Every Saturday Hildy MacCool took a walk by the sea. It helped clear her head.
Today was particularly cool, a sign that winter was not far away. She held the letter in her hand to her cheek.
She had opened it as she passed Atrium’s tall, grey round tower on the way to the beach. While she had been excited about receiving the letter, the contents now wrinkled her brow.
“Why, that Finn Laverty. He is stubborn as a mule!”, she thought. She looked at the letter and read it again.
My love for you cannot be expressed with this pen. Were I to be able to walk the glen with you, I would be the happiest man on earth.
You are the most charming of women. To have gained your regard is to me a miracle of miracles.
I am now in Baltimore with my cousin Daniel Connell. We met in Virginia as the war with the British concluded.
What had appeared to be a light to all mankind, and ours, has been dimmed by recent events. But it is not for you to worry your dear heart about such matters.
For me, these happenings will not stand. I have travelled hundreds of miles from my home in the mountains to see if I cannot do something about them.
Our future rides in the balance. Should I fail, be assured that my heart will sing of you in heaven.
Hildy sat in the sand and wept. She mumbled to herself, “What has that fool boy gotten himself into?”
Finn rubbed his arm, which ached from the puncture.
“That should keep you from dying before your time, young man”, said Dr. John Stevenson. He had just administered a smallpox inoculation to his patient.
“Can you do anything about the royal germ, doctor?”. Finn looked at the physician with what Daniel called his “pervasive air of disgust.”
“Why, I think he can cousin. Why do you think I wore out our behinds on those horses coming up here?”, said Daniel.
“Well, I may not be able to give you a shot for the King George disease, Finn, but I can introduce you to someone who is as perturbed as you over the matter. I’ve arranged for us to meet him”, said Stevenson.
“Good, doc! Tá mo bhríste trí thine!”, said Finn.
“C’mon, Finn, you know my Gaelic is pretty thin,” said, Stevenson.
“He said his pants were on fire”, laughed Daniel.
“Well, despite your overuse of the enemy tongue doctor, you are still a mick”, said Finn.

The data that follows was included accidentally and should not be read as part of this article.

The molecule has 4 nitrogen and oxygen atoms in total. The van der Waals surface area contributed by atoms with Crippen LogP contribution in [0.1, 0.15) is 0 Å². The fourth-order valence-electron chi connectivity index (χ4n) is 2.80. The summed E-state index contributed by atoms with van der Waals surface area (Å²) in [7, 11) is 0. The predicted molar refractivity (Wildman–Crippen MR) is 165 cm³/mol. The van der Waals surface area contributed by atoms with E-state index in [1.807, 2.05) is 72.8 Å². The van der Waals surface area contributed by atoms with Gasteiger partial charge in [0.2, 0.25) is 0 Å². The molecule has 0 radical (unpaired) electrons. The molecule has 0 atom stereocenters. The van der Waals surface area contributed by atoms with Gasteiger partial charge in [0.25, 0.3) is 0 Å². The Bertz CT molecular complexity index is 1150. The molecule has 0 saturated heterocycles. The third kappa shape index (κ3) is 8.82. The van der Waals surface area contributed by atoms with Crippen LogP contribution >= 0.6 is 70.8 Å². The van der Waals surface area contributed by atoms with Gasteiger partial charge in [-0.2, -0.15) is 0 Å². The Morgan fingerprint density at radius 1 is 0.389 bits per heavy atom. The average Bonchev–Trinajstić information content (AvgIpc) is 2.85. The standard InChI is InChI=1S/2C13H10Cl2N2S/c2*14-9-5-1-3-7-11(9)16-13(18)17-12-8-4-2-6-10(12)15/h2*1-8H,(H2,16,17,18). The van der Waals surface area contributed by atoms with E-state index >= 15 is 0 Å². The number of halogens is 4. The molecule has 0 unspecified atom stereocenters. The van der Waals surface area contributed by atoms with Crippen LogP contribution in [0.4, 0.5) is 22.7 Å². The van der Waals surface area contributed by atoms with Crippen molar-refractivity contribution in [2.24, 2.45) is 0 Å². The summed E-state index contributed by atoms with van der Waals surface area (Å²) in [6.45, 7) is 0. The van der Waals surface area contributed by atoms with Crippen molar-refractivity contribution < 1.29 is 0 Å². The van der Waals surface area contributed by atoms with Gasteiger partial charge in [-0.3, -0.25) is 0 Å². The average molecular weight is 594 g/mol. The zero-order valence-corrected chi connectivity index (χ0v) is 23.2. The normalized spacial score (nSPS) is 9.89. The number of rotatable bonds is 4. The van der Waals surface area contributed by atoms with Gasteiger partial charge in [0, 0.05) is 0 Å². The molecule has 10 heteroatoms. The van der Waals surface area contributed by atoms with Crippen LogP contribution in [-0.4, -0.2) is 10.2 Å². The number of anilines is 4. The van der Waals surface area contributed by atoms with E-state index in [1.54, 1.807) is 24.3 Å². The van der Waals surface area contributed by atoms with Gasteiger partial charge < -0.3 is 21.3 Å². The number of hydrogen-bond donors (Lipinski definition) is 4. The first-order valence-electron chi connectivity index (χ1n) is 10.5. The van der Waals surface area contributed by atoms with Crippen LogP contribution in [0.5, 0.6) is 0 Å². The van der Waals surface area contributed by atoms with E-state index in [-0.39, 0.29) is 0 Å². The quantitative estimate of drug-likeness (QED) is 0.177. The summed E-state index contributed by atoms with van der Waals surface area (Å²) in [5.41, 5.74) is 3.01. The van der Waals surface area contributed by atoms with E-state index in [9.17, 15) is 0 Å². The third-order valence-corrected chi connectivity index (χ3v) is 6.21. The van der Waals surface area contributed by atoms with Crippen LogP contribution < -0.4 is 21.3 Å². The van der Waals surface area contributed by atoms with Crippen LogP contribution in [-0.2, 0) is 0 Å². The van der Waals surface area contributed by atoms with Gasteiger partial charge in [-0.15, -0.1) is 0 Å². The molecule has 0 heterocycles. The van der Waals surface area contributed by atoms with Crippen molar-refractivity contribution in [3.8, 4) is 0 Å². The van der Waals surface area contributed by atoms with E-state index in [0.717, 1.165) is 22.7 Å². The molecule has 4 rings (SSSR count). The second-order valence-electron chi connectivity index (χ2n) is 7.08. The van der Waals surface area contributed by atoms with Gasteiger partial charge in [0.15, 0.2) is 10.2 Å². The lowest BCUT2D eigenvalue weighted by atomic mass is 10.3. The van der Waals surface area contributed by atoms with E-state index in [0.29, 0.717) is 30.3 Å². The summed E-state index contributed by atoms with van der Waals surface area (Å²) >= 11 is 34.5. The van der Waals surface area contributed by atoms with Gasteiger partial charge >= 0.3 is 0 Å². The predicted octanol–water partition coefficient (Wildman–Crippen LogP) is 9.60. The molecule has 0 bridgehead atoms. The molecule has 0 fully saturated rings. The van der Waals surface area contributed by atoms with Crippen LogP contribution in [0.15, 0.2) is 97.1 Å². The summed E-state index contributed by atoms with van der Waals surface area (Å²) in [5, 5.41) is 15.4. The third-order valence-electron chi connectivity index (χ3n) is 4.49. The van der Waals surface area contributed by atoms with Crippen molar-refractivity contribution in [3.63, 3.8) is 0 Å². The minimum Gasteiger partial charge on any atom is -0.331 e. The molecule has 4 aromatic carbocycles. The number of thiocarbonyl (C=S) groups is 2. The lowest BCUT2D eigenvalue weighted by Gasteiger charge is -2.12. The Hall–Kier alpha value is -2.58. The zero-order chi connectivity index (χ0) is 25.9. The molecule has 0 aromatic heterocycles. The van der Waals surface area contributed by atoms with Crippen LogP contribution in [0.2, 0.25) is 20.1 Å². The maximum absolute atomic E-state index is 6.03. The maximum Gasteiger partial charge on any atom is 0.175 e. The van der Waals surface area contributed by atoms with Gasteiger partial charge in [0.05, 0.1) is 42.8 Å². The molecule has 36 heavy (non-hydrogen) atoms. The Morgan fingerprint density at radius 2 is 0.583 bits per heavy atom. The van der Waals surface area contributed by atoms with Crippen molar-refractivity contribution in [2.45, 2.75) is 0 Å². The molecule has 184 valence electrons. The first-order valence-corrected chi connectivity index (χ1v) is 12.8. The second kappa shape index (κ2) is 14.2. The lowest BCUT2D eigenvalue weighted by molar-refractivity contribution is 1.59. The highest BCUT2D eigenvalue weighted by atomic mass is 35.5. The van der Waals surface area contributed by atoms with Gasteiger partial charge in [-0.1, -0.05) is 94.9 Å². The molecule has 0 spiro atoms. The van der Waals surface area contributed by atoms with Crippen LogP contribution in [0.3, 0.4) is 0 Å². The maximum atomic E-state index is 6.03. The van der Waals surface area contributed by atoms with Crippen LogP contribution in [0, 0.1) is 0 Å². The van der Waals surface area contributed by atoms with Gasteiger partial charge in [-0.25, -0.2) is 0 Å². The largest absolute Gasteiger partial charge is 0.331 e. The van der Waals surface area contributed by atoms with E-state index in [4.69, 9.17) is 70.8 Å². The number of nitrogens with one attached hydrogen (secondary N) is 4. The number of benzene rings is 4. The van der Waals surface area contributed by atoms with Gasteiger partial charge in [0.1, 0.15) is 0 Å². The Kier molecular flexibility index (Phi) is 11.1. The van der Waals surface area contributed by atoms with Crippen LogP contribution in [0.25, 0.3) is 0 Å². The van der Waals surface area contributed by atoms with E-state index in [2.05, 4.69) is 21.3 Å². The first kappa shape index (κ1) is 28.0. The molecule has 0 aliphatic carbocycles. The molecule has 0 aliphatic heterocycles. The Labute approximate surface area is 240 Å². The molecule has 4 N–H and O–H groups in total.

“Except I’m a Presybyterian, Finn.”
“Won’t hold that against ya, doctor. Before we leave your apothecary, I am wondering if you have another kind of medicine.”
“I think he is talking about the kind you give for a broken heart”, said Daniel.
“Woman trouble me lad?”, asked Stevenson.
“Yes, doc’. I got a letter from her this morning. I miss her terribly.”
“The only shot I know that works for that Finn is whiskey. Let’s meet at Fells Point at noon and I’ll buy you a few rounds, and introduce you to a fellow democrat.”
Finn and Daniel walked out of Dr. Stevenson’s office into the autumn air.
“Finn, I will see you at the hotel for lunch. I’m hobbling over to Pratt Street to see about a new pistol.”
“All right”, Finn nodded.
As he walked by the harbor, Finn took out the letter from Hildy. He sat down near a ship loading sugar and read it for at least the 5th time:
It was with great anticipation that I opened your letter. Knowing it was from you, I could not wait to read the contents.
If what you wrote in regards to me is based on truth and honor, I will consider myself to be the happiest woman in Ireland.
Given the state of affairs there, come home. I am waiting for you hear in Ulster.
Yours, with all sincerity
“For crying out loud”, thought Finn. “What am I supposed to do with this?”
Putting the letter back in his jacket, Finn took out his Bible. When he was low, he read the Psalms.
Randomly opening the text, Finn read Psalm 55.
“Listen to my prayer, O God.
Do not ignore my cry for help!
Please listen and answer me, for I am overwhelmed by my troubles.”
Finn paused for a minute and prayed. “Lord, you surely know this to be true about my troubles are great. Help me!”
He read on.
“How quickly I would escape-far away from this wild storm of hatred.”
Finn thought,”Heading home would give me relief.”
He looked back at the worn page.
“It is not an enemy who taunts me—I could bear that.
It is not my foes who so arrogantly insult me-I could have hidden from them.
Instead, it is you –my equal, my companion and close friend.
What good fellowship we enjoyed as we walked together to the house of God.”
“Oh Hildy, why do you do this to me?”, Finn moaned.
He couldn’t abandon his new life in America. Couldn’t Hildy see that. What kind of life would they have back under British oppression in Ireland?
Finn took one last glance at the Psalm:
“Give your burdens to the Lord and he will take care of you. He will not permit the godly to slip and fall.”
“OK, Lord. I get the message. Just help me convince Hildy.”
He got up and walked past the harbor warehouses and headed toward Fells Point.
This blogger is participating in National Novel Writing Month, which began on November 1. The goal is to write a 50,000 word plus novel in 30 days. This is an excerpt of his endeavor.